Work willingly at whatever you do, as though you were working for the Lord rather than for people Colossians 3:23
I have been thinking about the idea of what a change of pace looks like as we deal with the effects of the COVID-19 virus. Yesterday, I talked about some of the social interaction changes we see because of the virus. I began thinking about how this has affected the pace of our daily lives, and that it has, in some significant ways, slowed us down in that hectic pace. Yet, I also thought about the cultural and historical perspective that I bring to this, and I see that while I think the change of pace has been real, I also realize that there is also a “pace of change”. That is, life these days is much more hectic than the days of my youth, where it seems that we took more time to enjoy the moment. It seems that there was more social acceptance of “free time”. These days, there is hardly any affirmation given to those who would, “stop and smell the roses” so to speak.
Indeed, I myself am much more comfortable “doing something” than just sitting and watching the world around me. I am not sure what it looks like to just sit and think, for example. I might feel just a bit guilty doing that. Maybe that is OK. I don’t even know. I think we are affirmed for being “busy”. Everybody is busy these days, whatever that means. We celebrate “busyness”.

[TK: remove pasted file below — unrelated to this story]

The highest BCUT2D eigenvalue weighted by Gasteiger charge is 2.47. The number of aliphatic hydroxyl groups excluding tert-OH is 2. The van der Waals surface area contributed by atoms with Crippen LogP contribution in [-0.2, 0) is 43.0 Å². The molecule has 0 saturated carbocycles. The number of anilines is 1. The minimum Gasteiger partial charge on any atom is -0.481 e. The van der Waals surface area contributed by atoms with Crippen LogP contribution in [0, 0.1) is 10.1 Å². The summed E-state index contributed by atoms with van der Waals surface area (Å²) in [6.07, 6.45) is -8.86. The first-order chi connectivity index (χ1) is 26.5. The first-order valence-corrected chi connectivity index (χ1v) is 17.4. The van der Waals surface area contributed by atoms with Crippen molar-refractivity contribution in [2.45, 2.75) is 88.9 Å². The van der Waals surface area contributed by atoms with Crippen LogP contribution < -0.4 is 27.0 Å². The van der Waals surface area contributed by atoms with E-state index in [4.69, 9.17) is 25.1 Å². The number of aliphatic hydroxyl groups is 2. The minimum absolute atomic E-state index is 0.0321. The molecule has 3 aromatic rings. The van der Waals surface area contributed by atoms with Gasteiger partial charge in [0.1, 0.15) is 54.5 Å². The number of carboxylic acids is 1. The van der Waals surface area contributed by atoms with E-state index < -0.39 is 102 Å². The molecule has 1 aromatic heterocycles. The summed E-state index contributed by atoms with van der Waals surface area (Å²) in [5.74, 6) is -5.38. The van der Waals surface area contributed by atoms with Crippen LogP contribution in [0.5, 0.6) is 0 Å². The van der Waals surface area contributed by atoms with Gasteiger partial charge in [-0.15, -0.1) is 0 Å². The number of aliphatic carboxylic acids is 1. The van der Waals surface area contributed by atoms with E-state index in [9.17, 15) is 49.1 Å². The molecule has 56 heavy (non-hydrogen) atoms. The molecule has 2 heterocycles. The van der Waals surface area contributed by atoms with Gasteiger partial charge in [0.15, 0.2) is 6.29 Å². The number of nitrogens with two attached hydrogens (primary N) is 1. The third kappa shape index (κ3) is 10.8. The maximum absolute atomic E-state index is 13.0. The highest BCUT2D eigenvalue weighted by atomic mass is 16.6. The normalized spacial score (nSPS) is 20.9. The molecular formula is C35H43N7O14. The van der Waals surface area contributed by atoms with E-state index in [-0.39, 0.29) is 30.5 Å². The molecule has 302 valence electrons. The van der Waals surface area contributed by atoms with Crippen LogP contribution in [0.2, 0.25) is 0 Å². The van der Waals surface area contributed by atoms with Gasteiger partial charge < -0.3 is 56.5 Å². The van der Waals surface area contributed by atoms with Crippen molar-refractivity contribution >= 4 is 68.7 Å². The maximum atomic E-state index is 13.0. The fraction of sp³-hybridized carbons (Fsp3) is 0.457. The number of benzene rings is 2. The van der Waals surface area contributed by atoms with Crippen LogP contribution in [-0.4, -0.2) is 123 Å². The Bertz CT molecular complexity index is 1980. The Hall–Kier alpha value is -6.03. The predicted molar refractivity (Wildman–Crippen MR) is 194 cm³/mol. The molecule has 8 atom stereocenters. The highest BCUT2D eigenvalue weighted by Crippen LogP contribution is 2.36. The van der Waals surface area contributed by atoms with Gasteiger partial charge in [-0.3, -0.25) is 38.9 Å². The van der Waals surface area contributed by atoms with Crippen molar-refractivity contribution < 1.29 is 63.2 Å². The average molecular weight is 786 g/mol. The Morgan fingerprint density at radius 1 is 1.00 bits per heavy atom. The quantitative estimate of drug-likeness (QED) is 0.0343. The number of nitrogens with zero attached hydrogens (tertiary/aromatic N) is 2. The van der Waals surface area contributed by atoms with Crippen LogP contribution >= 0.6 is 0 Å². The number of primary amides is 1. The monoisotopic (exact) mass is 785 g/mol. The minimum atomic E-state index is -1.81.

I have considered the hectic pace of the lives of my children, who are in the midst of careers, raising children, and trying to make things right for their families. Kids’ activities are now almost overwhelming, or at least they were pre-COVID. I am not sure that we even know what the right sort of integration is between work time, family time, couples time, social time, and personal time.
I am also aware that we now have the luxury of even trying to make the distinction between work and family time. In the early 20th century, many people had to work 12 hours/day, or longer to simply provide the most basic sustenance to their families. Sustenance has given way to providing a vast array of perceived needs, including sports activities, college funds, retirement funds, and vacation savings, among others.
I have no answers for this phenomenon, I simply bring it up so that my readers can consider- “how do you want to spend the precious allotment of time that has been given to you?”
Prayer: Father, time is such a gift. Help us to use it wisely, and to have the refreshment that you would want for us, Amen.